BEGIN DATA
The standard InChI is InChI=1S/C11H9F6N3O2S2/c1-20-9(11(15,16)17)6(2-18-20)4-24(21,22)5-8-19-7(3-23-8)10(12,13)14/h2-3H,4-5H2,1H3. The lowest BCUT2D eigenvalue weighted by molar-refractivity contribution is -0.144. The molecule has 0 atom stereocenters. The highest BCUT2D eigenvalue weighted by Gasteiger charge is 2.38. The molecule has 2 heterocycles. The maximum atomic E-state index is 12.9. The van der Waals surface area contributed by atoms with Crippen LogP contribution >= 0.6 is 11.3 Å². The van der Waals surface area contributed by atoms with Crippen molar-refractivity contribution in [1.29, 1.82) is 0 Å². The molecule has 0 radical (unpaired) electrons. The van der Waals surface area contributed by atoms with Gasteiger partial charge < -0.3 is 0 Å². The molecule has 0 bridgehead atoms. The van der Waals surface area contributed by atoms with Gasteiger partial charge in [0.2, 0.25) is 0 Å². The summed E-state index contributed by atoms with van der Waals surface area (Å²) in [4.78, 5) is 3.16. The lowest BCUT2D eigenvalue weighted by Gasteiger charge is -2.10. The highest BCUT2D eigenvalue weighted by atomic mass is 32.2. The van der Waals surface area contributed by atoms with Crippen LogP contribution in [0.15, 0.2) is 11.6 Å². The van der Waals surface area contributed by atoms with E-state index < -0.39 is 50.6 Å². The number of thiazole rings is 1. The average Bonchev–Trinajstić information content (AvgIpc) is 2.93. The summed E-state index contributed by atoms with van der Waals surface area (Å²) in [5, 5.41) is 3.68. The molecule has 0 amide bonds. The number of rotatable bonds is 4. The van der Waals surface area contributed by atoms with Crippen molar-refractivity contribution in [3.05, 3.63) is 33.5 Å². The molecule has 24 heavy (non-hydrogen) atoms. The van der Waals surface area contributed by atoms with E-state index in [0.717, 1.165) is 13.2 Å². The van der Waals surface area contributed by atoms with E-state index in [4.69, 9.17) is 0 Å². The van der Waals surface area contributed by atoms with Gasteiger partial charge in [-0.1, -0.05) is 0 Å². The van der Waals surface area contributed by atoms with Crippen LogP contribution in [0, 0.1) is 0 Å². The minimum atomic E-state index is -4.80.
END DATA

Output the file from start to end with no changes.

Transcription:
The standard InChI is InChI=1S/C11H9F6N3O2S2/c1-20-9(11(15,16)17)6(2-18-20)4-24(21,22)5-8-19-7(3-23-8)10(12,13)14/h2-3H,4-5H2,1H3. The lowest BCUT2D eigenvalue weighted by molar-refractivity contribution is -0.144. The molecule has 0 atom stereocenters. The highest BCUT2D eigenvalue weighted by Gasteiger charge is 2.38. The molecule has 2 heterocycles. The maximum atomic E-state index is 12.9. The van der Waals surface area contributed by atoms with Crippen LogP contribution >= 0.6 is 11.3 Å². The van der Waals surface area contributed by atoms with Crippen molar-refractivity contribution in [1.29, 1.82) is 0 Å². The molecule has 0 radical (unpaired) electrons. The van der Waals surface area contributed by atoms with Gasteiger partial charge < -0.3 is 0 Å². The molecule has 0 bridgehead atoms. The van der Waals surface area contributed by atoms with Gasteiger partial charge in [0.2, 0.25) is 0 Å². The summed E-state index contributed by atoms with van der Waals surface area (Å²) in [4.78, 5) is 3.16. The lowest BCUT2D eigenvalue weighted by Gasteiger charge is -2.10. The highest BCUT2D eigenvalue weighted by atomic mass is 32.2. The van der Waals surface area contributed by atoms with Crippen LogP contribution in [0.15, 0.2) is 11.6 Å². The van der Waals surface area contributed by atoms with E-state index < -0.39 is 50.6 Å². The number of thiazole rings is 1. The average Bonchev–Trinajstić information content (AvgIpc) is 2.93. The summed E-state index contributed by atoms with van der Waals surface area (Å²) in [5, 5.41) is 3.68. The molecule has 0 amide bonds. The number of rotatable bonds is 4. The van der Waals surface area contributed by atoms with Crippen molar-refractivity contribution in [3.05, 3.63) is 33.5 Å². The molecule has 24 heavy (non-hydrogen) atoms. The van der Waals surface area contributed by atoms with E-state index in [0.717, 1.165) is 13.2 Å². The van der Waals surface area contributed by atoms with E-state index in [4.69, 9.17) is 0 Å². The van der Waals surface area contributed by atoms with Gasteiger partial charge in [-0.1, -0.05) is 0 Å². The van der Waals surface area contributed by atoms with Crippen LogP contribution in [0, 0.1) is 0 Å². The minimum atomic E-state index is -4.80.